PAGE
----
Roberts recommends using SPF sunscreen on the neck and collet every day because medical studies indicate that a broad spectrum of rays can penetrate car, home, or office windows and cause sun damage, including sunburn. “UV radiation can also pass through about three feet of water, so you need to protect yourself when swimming” she adds.
According to Ronda Hawara, owner of Blue Medical Beauty Spa in Sherman Oaks, California, “Women typically ignore neck, shoulder, and collet areas until they start noticing the sunspots and wrinkling associated with aging. In the[ir]30s and 40s, many women have faces that appear well cared for while their neck and below looks dry, thin, and stressed.”
The time to start protecting and treating this area is in your teens and early 20s when most sun damage occurs, Hawara says. While it makes good beauty sense to apply SPF 30 or higher to your face, neck, and other exposed areas each morning, doing so is also known to help minimize the risk of skin cancer in some people. “The hole in the ozone layer over Antarctica is now larger than the entire span of North America, including the U.S., Canada, and Mexico” says Roberts. “Researchers warn that the thinning of the ozone layer may be linked to the rise in skin cancer rates” she continues.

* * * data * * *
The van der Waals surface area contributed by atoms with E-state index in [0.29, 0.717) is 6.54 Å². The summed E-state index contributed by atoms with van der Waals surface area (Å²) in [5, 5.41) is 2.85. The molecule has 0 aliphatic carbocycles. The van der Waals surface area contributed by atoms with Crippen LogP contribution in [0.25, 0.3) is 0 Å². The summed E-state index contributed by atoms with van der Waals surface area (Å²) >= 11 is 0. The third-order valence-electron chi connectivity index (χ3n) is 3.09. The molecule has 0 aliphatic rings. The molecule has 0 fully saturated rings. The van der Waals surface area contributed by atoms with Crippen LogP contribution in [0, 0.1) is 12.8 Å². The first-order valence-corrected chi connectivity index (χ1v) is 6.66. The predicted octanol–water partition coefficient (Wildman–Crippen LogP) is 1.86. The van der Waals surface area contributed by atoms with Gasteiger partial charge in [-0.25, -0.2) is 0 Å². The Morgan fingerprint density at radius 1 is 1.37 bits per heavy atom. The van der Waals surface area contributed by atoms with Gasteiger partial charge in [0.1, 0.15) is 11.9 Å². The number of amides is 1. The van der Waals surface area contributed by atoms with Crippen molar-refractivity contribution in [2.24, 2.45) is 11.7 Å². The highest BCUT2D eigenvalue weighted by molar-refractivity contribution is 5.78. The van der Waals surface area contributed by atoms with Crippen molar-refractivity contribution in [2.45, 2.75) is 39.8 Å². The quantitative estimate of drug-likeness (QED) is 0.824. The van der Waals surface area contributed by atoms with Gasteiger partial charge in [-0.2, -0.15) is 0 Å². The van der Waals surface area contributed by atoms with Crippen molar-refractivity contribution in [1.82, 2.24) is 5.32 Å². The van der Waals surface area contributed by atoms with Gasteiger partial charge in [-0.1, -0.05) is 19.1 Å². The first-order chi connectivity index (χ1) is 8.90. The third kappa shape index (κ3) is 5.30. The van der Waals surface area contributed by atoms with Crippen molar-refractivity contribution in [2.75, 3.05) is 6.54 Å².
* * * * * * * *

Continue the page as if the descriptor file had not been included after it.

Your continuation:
The good news, however, is that, “You can take simple steps every day to protect skin and help prevent further sun damage” says Roberts. “All you have to do is find some good products and use them every day, with extra applications of sunblock when you are outside” According to Denise Rai, owner of Sangoma Living Arts Studio, a day spa in East Stroudsburg, Pennsylvania, “Organic essential oils are effective and economical for daily and after-sun regimens. Try organic ones from the health food store” she suggests. “These condition skin with a healthy glow while scenting the body with mood-elevating botanical fragrances.”